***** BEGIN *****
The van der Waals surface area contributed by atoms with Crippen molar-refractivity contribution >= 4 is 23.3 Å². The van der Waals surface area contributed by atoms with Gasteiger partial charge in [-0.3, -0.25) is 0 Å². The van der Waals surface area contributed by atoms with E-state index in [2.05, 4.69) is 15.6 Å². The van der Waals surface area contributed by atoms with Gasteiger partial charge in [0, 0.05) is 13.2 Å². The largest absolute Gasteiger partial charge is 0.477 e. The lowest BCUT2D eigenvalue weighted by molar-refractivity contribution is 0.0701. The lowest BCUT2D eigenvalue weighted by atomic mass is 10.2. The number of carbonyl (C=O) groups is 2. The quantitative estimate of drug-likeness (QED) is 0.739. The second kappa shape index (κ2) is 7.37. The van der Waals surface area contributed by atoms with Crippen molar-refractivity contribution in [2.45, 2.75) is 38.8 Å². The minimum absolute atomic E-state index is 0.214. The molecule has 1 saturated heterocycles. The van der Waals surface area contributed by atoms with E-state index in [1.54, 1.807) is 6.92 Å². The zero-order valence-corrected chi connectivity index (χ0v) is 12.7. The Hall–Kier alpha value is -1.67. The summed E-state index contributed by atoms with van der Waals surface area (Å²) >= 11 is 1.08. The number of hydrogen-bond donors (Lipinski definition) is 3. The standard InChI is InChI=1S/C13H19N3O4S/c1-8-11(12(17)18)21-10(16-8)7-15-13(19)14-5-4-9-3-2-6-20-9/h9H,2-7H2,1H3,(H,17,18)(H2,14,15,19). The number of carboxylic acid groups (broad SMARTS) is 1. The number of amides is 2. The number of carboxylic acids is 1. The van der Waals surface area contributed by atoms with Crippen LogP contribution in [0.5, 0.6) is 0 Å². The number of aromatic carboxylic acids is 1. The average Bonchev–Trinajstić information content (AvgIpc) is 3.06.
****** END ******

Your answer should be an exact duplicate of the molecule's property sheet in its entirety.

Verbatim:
The van der Waals surface area contributed by atoms with Crippen molar-refractivity contribution >= 4 is 23.3 Å². The van der Waals surface area contributed by atoms with Gasteiger partial charge in [-0.3, -0.25) is 0 Å². The van der Waals surface area contributed by atoms with E-state index in [2.05, 4.69) is 15.6 Å². The van der Waals surface area contributed by atoms with Gasteiger partial charge in [0, 0.05) is 13.2 Å². The largest absolute Gasteiger partial charge is 0.477 e. The lowest BCUT2D eigenvalue weighted by molar-refractivity contribution is 0.0701. The lowest BCUT2D eigenvalue weighted by atomic mass is 10.2. The number of carbonyl (C=O) groups is 2. The quantitative estimate of drug-likeness (QED) is 0.739. The second kappa shape index (κ2) is 7.37. The van der Waals surface area contributed by atoms with Crippen molar-refractivity contribution in [2.45, 2.75) is 38.8 Å². The minimum absolute atomic E-state index is 0.214. The molecule has 1 saturated heterocycles. The van der Waals surface area contributed by atoms with E-state index in [1.54, 1.807) is 6.92 Å². The zero-order valence-corrected chi connectivity index (χ0v) is 12.7. The Hall–Kier alpha value is -1.67. The summed E-state index contributed by atoms with van der Waals surface area (Å²) >= 11 is 1.08. The number of hydrogen-bond donors (Lipinski definition) is 3. The standard InChI is InChI=1S/C13H19N3O4S/c1-8-11(12(17)18)21-10(16-8)7-15-13(19)14-5-4-9-3-2-6-20-9/h9H,2-7H2,1H3,(H,17,18)(H2,14,15,19). The number of carboxylic acid groups (broad SMARTS) is 1. The number of amides is 2. The number of carboxylic acids is 1. The van der Waals surface area contributed by atoms with Crippen LogP contribution in [0.5, 0.6) is 0 Å². The number of aromatic carboxylic acids is 1. The average Bonchev–Trinajstić information content (AvgIpc) is 3.06.